The Main Trunk Line was a major achievement, but it still left many provincial areas isolated, including the Bay of Plenty. Rail did not reach the central Bay of Plenty till 1928, and got no further east than Taneatua, near Whakatane. The proposed link through to Gisborne was never achieved. My fictional Ruatane never did get a rail link.

I'm currently at a section in my work-in-progress where a character has to travel from Ruatane to Wellington. It means taking the coastal steamer to Auckland (which means going north when his destination is south), then the train to Wellington. Even this long, somewhat convoluted journey is a great improvement on the trip he would have had to make before 1908.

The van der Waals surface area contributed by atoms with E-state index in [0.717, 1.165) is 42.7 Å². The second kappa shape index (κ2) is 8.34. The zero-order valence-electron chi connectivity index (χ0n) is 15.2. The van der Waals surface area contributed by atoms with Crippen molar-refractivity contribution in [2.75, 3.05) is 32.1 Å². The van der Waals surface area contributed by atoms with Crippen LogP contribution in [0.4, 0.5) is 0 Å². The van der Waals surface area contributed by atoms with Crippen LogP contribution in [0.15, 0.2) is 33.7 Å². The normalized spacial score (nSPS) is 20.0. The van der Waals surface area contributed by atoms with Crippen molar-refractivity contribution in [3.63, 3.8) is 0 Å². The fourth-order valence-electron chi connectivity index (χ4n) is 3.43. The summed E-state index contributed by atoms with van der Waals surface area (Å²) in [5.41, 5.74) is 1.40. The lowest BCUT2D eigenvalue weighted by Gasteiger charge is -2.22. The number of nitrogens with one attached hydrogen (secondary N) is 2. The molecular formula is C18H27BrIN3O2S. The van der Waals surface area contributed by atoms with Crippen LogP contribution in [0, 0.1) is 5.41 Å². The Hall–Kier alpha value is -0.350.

Friday, June 10, 2011

Tarawera Eruption - 125th Anniversary

On 10 June 1886 Mount Tarawera erupted, killing over 100 people. Ash darkened the sky, and earthquakes were felt over a wide area.

More on Tarawera can be found here.

The Pink and White Terraces, destroyed in the eruption, were a major tourist attraction of the day. Recently it's emerged that the Pink Terrace may still exist, deep under Lake Rotomahana. Just this morning I heard on the radio that the White Terrace, too, may have been found.

In my book Mud and Gold, Frank doesn't realise that it's the distant eruption causing the earthquakes giving Lizzie and him a broken night. Something rather closer to home is claiming his attention:

Wednesday, May 25, 2011

Passchendaele remembered

Recently I've been reading Glyn Harper's superb account of the New Zealand experience of Passchendaele. I've written here before about the Battle of Passchendaele and its horrific toll on New Zealanders.